The Mountain Road is being closed during the daytime this week for roadworks.
The first phase of the work, including resurfacing the Ramsey Hairpin, requires the Mountain Road to be closed to traffic from today (Monday) to Thursday, with a possible closure on the Friday in the event of any delay due to poor weather.
During this period the Mountain Road will be re-opened between Creg-ny-Baa and the Bungalow from 5pm each evening until 9.30am the next morning, however the section from Bungalow to Ramsey will remain closed.
The work includes:
Re-surfacing of Ramsey Hairpin
Re-surfacing Creg-ny-Baa corner
Checking and replacing cats’ eyes
Checking and replacing retro reflective verge markers
Re-newing road markings
Drainage ditch clearance
Miscellaneous patching and re-surfacing where required.
The remaining phases of the work will follow from Monday, September 16, over a further three weeks with the Mountain Road closed off peak between 9.30am and 4.30pm, Monday to Saturdays inclusive. There is provision for an evening closure from 6.30pm if required.
Continuous access will be maintained to the Creg-ny-Baa public house and the Peveril Rifle Club.
The Department of Infrastructure says that motorists and race fans may have observed that the surface at Ramsey Hairpin and the Creg-ny-Baa are deteriorating and require attention.
A spokeman said: ‘The full closure is required due to the tight movement of vehicles around the hairpin. Normally it is possible to lay tarmac and fairly quickly re-open the new surface to traffic.
‘However in this instance the skewing forces generated by vehicles cornering so tightly would quickly churn up the new surface which needs to be allowed to fully cool before being opened to traffic.
‘The significant swept path and movement of vehicles around the bend also makes it impossible to keep one lane open to traffic.’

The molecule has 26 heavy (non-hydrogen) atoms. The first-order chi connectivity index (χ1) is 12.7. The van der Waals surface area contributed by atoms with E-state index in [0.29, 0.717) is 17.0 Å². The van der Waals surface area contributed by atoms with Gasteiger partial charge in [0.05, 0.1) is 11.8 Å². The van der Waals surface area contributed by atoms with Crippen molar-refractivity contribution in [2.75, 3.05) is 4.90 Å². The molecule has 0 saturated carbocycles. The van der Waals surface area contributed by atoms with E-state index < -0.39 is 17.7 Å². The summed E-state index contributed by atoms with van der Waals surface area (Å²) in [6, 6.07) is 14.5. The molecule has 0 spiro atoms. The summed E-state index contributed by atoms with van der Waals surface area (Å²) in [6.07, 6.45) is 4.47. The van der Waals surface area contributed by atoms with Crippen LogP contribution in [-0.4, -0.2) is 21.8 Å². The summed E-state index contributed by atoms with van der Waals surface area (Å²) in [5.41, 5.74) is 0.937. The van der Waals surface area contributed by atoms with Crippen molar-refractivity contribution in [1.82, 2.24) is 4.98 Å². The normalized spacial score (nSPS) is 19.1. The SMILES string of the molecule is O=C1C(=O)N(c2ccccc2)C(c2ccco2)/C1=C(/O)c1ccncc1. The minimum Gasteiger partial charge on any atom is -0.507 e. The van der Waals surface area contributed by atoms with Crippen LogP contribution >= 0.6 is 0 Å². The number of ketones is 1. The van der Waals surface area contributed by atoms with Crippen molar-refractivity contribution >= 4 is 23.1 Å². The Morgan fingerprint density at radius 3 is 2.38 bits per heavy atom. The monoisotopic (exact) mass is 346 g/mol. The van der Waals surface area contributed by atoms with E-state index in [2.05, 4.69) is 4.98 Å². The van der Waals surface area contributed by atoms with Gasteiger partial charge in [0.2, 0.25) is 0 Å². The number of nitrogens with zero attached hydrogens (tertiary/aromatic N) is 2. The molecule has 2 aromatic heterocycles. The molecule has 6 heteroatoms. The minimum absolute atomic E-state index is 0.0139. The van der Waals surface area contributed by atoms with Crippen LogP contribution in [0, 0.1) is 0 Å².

He added: ‘Similar space restraints apply at the Creg-ny-Baa and people may be aware that the Creg-ny-Baa bend had a special high friction surface applied some years ago.
‘This was added to improve grip in view of the poor and varied super elevation (cross fall) around the bend. The high friction surface was successful in giving the necessary grip to assist cornering but has now started to fail.
‘It has delaminated from the road surface due to changes in temperature and weather but also due to the lateral forces applied by vehicles during cornering. High friction surfacing is an expensive technique and in order to replace it like for like we would first need to re-surface the road and then re-apply the high friction surface.
‘If we did this then we could anticipate that the surface would fail again.
‘Therefore the corner will be re-surfaced, but at the same time the super elevation (cross fall) will be increased slightly to provide for a smoother and safer cornering experience.
‘This will restore the road surface to a good condition and will negate the need for the high friction surface which in turn will help reduce the need for future maintenance work and costs.
‘The new surface will benefit all users.’